Lack of activation of IFN-inducible genes by TBXA2R siRNA. HCV 1b replicon cells were treated with 10 IU/ml of interferon-α (IFN), transfected with 50 nM universal negative control siRNA (Neg), or transfected with individual TBXA2R siRNA (number 1). Three days after transfection, HCV, PKR, OAS, and Mx RNA was detected by real-time RT-PCR. (A) Inhibition of HCV RNA replication, (B) activation of PKR RNA expression, (C) activation of OAS RNA expression, and (D) activation of Mx RNA expression were calculated relative to the effect of the universal negative control siRNA.

Involvement of Tumor Necrosis Factor/Lymphotoxin Signaling Pathway in HCV Replication.

Of the 9 siRNA hits identified in this study, 4 are members of the tumor necrosis factor/lymphotoxin (TNF/LT) signaling pathway: LTβ, TRAF2 (TNF receptor-associated factor 2), RelA, and NFκB2 (nuclear factor κB2)/p52 (Fig. 6). TNF and LT are members of the TNF superfamily, a diversified family of ligands and receptors that control signaling pathways leading to cell death, survival, and cellular differentiation. In this pathway, many factors can induce activation of the downstream NFκB complex through different intermediates (Fig. 6).36 For example, the LTα1β2 ligand, formed by the complex of LTβ with LTα, signals through the lymphotoxin beta receptor (LTβR). This signaling results in activation of the inhibitor of NFκB kinase (IKK), which phosphorylates the inhibitor of NFκB (IκB) and leads to its degradation. As a result, the NFκB complex translocates into the nucleus to regulate the expression of its effector genes. The NFκB complex is formed by NFκB1 (p50) or NFκB2 (p52) binding to Rel, RelA, or RelB. The transcription of NFκB2 (p52) is dependent on RelA/NFκB1 linking these pathways together (Fig. 6).

Figure 6.

TNF/LT signaling pathway. Various ligands (TNF, LTα3, TNFSF14, and LTα1β2) could bind to their cognate receptors (TNFR1, LTβR, TNFR2, and HVEM) to induce the downstream signaling pathway. This signaling could result in (1) induction of apoptosis through TRADD; (2) activation of the classical NFκB pathway, leading to the activation of the NFκB (RelA/p50[NFκB1]) complex; or (3) activation of the nonclassical NFκB pathway through LTβR, resulting in activation of the NFκB (RelB/p52[NFκB2]) complex (*siRNA hits identified by high-throughput screening; #siRNA hits identified by further experiments; TNFSF14, tumor necrosis factor ligand superfamily, member 14 [also known as LIGHT]; TNFR, tumor necrosis factor receptor; HVEM, herpes simplex virus entry mediator; TRADD, TNFR1-associated death domain; FADD, Fas-associated death domain). This figure is adapted from Schneider et al.36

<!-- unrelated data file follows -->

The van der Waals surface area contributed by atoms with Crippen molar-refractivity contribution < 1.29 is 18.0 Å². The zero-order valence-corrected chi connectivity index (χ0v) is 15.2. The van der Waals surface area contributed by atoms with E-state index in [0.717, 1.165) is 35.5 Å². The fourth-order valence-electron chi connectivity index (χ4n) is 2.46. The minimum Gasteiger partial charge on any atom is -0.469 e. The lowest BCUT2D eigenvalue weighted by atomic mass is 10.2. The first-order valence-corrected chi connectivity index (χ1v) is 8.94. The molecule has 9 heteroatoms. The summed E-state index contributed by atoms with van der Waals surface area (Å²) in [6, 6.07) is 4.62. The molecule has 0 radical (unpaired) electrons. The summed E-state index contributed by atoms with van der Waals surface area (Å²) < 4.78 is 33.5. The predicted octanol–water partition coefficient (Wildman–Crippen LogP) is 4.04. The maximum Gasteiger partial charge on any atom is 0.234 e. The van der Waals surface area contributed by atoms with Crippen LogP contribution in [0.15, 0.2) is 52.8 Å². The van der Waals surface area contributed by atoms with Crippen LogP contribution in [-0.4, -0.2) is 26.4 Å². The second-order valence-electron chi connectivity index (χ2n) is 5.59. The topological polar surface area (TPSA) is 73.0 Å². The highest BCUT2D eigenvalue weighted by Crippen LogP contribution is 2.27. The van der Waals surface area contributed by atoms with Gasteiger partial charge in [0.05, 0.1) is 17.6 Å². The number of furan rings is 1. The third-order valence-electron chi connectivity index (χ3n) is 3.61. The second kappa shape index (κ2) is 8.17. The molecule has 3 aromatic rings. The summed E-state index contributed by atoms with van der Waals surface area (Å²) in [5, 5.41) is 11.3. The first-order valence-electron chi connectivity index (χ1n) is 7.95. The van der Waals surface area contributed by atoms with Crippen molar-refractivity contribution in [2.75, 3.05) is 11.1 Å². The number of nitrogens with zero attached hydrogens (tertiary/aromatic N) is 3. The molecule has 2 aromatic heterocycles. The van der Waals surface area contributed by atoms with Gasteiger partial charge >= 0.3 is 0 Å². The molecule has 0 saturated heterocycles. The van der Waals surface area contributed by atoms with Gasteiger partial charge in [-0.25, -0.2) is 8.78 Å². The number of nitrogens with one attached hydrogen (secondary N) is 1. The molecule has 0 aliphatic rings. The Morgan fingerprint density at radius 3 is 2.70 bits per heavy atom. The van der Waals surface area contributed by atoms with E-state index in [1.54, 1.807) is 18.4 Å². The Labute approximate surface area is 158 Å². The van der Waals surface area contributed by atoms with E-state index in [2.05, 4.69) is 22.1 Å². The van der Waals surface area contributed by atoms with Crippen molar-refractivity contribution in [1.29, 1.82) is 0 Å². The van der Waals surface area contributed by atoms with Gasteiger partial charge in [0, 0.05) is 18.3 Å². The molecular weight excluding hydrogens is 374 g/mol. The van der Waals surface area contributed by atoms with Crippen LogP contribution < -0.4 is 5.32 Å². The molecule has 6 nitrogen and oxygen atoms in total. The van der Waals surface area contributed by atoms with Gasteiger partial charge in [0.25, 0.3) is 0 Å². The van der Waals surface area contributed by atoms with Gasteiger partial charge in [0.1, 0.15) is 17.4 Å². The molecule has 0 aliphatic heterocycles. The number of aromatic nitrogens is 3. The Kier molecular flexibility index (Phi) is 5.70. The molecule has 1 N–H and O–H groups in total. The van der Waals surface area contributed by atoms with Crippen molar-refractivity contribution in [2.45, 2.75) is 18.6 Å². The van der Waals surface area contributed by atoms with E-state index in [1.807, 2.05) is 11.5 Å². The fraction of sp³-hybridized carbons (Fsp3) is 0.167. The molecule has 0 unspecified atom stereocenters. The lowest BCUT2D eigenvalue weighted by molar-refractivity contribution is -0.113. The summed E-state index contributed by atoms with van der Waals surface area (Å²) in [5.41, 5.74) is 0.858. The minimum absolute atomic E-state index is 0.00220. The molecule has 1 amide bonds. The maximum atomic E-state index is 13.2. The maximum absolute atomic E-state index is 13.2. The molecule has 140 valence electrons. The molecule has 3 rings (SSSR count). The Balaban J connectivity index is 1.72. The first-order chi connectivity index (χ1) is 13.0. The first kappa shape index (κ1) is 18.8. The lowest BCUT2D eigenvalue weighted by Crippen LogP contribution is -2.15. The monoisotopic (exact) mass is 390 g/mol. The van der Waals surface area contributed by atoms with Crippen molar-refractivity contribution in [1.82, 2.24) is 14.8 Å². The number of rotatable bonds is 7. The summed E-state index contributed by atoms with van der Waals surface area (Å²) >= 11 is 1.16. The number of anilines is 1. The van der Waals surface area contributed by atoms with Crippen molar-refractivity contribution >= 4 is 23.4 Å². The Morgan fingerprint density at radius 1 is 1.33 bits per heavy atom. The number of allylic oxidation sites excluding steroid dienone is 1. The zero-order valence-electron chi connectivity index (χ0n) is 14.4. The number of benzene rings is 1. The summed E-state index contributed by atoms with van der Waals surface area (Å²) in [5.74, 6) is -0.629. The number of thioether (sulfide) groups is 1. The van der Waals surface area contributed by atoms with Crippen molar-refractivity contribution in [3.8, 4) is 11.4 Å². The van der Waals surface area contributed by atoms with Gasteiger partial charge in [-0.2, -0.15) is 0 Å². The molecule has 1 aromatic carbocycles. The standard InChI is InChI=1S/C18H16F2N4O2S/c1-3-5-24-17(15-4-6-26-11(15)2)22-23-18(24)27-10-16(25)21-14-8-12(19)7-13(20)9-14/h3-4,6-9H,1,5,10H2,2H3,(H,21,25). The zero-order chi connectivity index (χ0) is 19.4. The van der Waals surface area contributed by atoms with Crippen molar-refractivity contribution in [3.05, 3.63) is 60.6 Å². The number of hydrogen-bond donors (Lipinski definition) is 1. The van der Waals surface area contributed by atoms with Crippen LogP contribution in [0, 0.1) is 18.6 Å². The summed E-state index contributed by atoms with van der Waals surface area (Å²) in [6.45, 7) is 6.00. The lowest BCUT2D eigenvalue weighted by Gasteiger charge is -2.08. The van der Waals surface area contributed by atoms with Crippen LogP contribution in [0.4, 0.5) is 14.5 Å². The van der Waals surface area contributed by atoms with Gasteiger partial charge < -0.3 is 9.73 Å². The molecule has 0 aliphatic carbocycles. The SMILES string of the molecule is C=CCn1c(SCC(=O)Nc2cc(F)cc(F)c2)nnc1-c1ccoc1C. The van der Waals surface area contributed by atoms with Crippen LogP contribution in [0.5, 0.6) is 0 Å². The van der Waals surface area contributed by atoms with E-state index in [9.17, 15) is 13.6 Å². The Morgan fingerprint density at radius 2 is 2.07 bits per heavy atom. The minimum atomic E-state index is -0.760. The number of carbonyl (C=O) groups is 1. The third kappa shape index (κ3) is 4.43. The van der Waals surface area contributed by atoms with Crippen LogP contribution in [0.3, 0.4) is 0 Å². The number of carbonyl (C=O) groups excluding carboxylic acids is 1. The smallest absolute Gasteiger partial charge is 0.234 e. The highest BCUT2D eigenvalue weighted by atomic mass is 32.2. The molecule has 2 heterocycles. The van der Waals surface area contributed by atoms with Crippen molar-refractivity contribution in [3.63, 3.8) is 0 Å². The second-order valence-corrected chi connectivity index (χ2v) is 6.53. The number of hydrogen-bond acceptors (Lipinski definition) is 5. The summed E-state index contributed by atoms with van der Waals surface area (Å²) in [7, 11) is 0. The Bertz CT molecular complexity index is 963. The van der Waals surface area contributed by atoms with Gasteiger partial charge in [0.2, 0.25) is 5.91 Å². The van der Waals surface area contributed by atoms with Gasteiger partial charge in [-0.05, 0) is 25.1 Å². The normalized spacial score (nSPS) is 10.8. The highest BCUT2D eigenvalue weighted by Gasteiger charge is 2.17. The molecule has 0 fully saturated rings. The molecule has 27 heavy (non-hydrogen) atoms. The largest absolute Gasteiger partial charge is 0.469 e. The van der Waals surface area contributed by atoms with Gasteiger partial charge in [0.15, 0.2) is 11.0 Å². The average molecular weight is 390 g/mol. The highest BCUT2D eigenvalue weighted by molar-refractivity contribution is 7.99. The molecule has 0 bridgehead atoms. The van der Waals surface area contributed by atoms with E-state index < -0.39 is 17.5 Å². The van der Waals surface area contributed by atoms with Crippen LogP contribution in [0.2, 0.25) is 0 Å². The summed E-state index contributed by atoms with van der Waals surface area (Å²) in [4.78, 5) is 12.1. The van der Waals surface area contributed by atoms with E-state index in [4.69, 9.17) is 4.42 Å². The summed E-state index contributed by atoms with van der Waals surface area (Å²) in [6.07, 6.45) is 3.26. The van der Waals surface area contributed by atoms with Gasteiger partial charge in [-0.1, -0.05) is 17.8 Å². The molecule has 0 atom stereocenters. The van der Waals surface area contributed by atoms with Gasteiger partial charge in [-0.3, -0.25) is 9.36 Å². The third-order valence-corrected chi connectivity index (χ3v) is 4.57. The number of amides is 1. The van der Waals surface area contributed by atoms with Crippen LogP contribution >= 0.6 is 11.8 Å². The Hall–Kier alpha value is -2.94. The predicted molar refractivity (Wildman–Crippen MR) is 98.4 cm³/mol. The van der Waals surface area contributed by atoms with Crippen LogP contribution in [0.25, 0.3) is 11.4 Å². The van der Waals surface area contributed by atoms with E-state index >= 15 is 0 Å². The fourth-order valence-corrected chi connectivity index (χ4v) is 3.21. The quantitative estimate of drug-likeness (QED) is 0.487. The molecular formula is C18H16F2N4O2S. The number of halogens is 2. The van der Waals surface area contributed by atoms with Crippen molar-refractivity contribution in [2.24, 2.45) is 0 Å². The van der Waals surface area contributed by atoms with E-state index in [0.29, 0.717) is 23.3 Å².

To determine if the proteins encoded by these 4 siRNA hits crosstalk with each other to regulate the replication of HCV, siRNAs targeting 2 of the genes (inhibitor of NFκB kinase beta [IKKβ] and NFκB-inducing kinase [NIK]) that propagate the signaling of the siRNA hits in the TNF/LT cascade were tested in HCV replicon cells. IKKβ was chosen because it is a major component of the IKK complex, which regulates activation of the NFκB [RelA/p50(NFκB1)] complex. NIK was tested because it is required for LTβ-mediated activation of a different form of the NFκB complex [RelB/p52(NFκB2)]. As shown in Table 3, the siRNA that silenced IKKβ gene expression also inhibited HCV RNA replication. The NIK siRNA also had some inhibitory effect on RNA replication of HCV. However, the role of NIK in HCV replication requires further investigation because the expression of NIK RNA in replicon cells was quite low (data not shown).

Table 3. Activity of siRNA Targeting Members of TNF/LT Signaling Pathway in HCV Genotype 1b Replicon Cells*
siRNA1b HCV RNA inhibition (%)Host gene RNA silencing (%)β-Actin RNA inhibition (%)
  • *

    Determined by quantitative real-time RT-PCR. Activity was calculated relative to the effect of the negative control siRNA.

  • 50 nM siRNA tested.

IKKβ72 ± 992 ± 622 ± 5
NIK69 ± 1164 ± 156 ± 10


In the present study, we identified several host genes, the silencing of which by siRNA resulted in inhibition of HCV replication in replicon cells. Inhibition of HCV RNA replication was initially detected by a SEAP reporter assay and later confirmed by an RNA quantitation assay. These siRNA hits inhibited RNA replication of both HCV 1a and 1b replicons. The ability of the siRNA hits to inhibit HCV replication correlated well with their ability to silence host gene expression. Furthermore, we confirmed that inhibition of HCV replication mediated by these siRNA hits was not a result of nonspecific activation of IFN-inducible genes. Taken together, these results strongly support the involvement of these host factors in HCV replication.